New health fads could be doing more harm than good, experts say

Doctor: If you don't have gluten allergy, you shouldn't avoid gluten

New health fads pop up every day and there’s never a shortage of people jumping on the bandwagon. But how much do we really know about how good or bad these health trends are?

You might be surprised to learn that some of these health fads can actually hurt you. 

The number of Americans who are gluten-free has tripled in the last decade. If you’re not allergic to it, Dr. Amitava Dasgupta, a toxicologist with the UT Health Science Center, Houston, said avoiding gluten could be harmful. 

“If you don’t have a gluten allergy, there is no need to go for gluten-free food,” Dasgupta said.

Low-gluten diets are linked to Type 2 diabetes and heart disease as well as deficiencies in iron, folate and fiber. 

Juicing can be dangerous too. Juices are packed with calories and sugar, with none of the fiber in whole fruit. Research shows juicing ups the risk of high blood pressure and Type 2 diabetes. 

“There is no scientific evidence that juice can cleanse the body from toxins,” Dasgupta said.

Doctors also worry about the rise of coconut oil, a saturated fat. 

“First of all, it’s a source of fat and calories that most people don’t need. It just makes you fat," said Dr. Jim Shoemaker, an internal medicine specialist and professor emeritus with St. Louis University.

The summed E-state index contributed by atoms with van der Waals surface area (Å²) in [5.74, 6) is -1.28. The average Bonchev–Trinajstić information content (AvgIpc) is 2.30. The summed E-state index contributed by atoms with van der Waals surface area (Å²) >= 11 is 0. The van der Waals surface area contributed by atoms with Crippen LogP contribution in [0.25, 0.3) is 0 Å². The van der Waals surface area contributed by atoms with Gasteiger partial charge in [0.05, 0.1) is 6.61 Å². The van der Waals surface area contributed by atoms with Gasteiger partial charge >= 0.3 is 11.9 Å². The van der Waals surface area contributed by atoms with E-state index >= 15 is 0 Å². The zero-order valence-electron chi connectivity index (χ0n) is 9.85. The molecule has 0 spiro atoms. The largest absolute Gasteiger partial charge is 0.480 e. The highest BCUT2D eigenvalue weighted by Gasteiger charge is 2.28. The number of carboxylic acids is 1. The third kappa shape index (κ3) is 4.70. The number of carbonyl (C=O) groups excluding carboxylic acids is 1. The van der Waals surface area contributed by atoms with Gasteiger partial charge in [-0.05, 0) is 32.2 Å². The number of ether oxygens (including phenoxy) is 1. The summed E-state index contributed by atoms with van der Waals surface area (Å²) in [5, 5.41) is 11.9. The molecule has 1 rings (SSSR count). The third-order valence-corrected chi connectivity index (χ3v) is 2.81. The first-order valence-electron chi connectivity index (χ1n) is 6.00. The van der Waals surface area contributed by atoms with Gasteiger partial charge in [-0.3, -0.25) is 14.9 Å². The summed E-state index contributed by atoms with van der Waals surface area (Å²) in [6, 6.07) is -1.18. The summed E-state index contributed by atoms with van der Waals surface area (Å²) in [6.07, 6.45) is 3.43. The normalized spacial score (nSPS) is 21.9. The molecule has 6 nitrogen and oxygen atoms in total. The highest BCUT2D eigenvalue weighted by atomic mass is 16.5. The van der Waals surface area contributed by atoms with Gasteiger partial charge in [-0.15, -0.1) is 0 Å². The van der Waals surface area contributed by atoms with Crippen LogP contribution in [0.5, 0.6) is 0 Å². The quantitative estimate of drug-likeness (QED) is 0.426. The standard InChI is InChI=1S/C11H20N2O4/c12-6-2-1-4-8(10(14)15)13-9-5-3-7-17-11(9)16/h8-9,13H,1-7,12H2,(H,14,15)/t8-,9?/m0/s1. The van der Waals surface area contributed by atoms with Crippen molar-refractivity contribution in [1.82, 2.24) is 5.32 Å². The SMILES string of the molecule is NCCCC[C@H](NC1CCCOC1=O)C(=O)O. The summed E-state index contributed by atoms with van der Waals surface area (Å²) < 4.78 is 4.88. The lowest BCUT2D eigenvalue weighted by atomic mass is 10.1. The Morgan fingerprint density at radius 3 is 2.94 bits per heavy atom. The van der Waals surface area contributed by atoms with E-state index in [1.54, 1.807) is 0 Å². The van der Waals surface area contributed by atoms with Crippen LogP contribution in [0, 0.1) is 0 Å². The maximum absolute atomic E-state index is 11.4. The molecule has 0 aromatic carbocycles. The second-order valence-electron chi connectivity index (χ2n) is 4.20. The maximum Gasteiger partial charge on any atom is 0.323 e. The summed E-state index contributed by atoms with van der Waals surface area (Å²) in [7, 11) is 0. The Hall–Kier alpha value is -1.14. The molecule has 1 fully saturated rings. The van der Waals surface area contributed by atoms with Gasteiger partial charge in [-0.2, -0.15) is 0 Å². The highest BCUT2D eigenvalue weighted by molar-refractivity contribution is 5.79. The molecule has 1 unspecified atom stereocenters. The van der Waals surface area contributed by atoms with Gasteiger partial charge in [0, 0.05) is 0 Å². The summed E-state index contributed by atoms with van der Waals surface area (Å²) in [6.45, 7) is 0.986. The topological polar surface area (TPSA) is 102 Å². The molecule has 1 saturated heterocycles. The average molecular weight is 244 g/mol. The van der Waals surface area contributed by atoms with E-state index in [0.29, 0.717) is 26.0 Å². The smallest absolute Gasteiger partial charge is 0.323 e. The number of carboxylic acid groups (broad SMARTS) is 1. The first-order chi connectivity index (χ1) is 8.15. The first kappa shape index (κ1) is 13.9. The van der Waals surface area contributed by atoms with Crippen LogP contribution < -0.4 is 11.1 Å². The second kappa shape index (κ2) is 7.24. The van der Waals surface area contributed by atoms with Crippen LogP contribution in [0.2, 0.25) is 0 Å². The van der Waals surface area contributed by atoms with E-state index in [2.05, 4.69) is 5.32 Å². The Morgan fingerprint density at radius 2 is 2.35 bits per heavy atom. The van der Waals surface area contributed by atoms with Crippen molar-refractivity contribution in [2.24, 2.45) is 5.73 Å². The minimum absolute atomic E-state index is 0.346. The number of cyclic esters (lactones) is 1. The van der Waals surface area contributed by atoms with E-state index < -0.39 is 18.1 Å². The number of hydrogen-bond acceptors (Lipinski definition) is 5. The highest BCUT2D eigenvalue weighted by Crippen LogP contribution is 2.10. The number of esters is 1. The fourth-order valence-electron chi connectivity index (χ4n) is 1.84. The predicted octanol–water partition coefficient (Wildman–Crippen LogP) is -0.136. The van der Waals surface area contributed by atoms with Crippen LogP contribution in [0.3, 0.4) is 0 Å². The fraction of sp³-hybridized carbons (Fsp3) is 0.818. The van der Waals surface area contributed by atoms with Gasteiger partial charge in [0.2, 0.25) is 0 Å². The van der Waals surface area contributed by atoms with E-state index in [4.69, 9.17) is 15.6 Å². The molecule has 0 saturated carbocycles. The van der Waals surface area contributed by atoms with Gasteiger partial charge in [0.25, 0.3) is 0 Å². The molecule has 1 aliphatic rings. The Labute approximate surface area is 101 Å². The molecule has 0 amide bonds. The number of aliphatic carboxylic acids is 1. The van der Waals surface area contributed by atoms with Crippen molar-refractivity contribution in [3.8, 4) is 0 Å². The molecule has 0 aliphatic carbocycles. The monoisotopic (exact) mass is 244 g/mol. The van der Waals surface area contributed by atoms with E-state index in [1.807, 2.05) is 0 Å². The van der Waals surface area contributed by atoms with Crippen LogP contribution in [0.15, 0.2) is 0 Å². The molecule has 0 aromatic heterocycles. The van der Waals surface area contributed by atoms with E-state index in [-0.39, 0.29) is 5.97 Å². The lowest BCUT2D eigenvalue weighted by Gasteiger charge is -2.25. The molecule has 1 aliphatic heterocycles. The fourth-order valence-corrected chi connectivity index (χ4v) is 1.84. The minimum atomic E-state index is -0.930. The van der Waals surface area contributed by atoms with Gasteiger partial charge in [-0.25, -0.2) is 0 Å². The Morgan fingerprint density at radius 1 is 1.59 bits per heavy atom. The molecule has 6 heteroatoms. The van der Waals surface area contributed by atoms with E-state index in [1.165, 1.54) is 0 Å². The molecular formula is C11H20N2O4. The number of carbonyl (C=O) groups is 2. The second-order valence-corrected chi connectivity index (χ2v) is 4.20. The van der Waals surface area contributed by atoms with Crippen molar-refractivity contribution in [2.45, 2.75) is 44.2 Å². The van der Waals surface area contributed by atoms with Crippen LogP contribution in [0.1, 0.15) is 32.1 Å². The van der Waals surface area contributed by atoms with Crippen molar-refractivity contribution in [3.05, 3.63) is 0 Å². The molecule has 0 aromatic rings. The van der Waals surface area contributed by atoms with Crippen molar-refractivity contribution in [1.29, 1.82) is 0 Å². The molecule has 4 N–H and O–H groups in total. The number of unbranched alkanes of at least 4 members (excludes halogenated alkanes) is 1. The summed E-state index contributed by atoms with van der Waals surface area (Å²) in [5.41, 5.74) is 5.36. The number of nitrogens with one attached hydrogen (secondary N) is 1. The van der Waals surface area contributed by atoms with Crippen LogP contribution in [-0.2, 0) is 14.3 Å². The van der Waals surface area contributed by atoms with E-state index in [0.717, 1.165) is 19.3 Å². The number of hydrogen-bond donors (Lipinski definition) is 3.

It also causes a toxic reaction in the liver. Shoemaker said your body is actually programmed to defend against it.  

“I think taking extra coconut oil is not a good idea,” Shoemaker said.

He doesn’t think vitamins and supplements are a good idea either. 

“I think people really might be exposing themselves to dangers by taking excess vitamins," Shoemaker said.

Excess vitamins make proteins less soluble in cellular fluid, leading to protein aggregation. 

“When the proteins aggregate or stick to each other or ‘misfold,' that causes diseases like Alzheimer’s and, interestingly, also diseases like Type 2 diabetes,” Shoemaker said.

Unless you’re deficient in a vitamin and your doctor prescribes it to you, "it’s probably not wise to take these extra supplements and vitamins,” Shoemaker said.

Medical experts agreed that most people get plenty of vitamins and minerals from their diet and do not need to take supplements at all unless they have a true vitamin deficiency.